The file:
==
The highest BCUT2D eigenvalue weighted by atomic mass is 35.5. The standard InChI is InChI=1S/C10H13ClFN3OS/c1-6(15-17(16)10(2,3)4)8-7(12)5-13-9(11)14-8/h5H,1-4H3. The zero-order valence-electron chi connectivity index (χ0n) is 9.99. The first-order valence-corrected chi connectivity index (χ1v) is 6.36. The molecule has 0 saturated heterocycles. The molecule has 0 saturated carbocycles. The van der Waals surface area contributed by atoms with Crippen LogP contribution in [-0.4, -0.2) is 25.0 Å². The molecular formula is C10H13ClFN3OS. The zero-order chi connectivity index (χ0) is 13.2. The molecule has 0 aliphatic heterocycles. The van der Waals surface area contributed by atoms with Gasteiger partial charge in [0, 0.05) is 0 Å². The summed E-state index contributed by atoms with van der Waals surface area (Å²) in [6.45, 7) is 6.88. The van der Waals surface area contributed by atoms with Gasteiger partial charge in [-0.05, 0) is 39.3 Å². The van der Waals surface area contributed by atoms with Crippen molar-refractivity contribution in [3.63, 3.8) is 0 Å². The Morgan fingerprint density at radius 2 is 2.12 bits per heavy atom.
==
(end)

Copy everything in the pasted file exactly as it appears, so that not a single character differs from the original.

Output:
The highest BCUT2D eigenvalue weighted by atomic mass is 35.5. The standard InChI is InChI=1S/C10H13ClFN3OS/c1-6(15-17(16)10(2,3)4)8-7(12)5-13-9(11)14-8/h5H,1-4H3. The zero-order valence-electron chi connectivity index (χ0n) is 9.99. The first-order valence-corrected chi connectivity index (χ1v) is 6.36. The molecule has 0 saturated heterocycles. The molecule has 0 saturated carbocycles. The van der Waals surface area contributed by atoms with Crippen LogP contribution in [-0.4, -0.2) is 25.0 Å². The molecular formula is C10H13ClFN3OS. The zero-order chi connectivity index (χ0) is 13.2. The molecule has 0 aliphatic heterocycles. The van der Waals surface area contributed by atoms with Gasteiger partial charge in [0, 0.05) is 0 Å². The summed E-state index contributed by atoms with van der Waals surface area (Å²) in [6.45, 7) is 6.88. The van der Waals surface area contributed by atoms with Gasteiger partial charge in [-0.05, 0) is 39.3 Å². The van der Waals surface area contributed by atoms with Crippen molar-refractivity contribution in [3.63, 3.8) is 0 Å². The Morgan fingerprint density at radius 2 is 2.12 bits per heavy atom.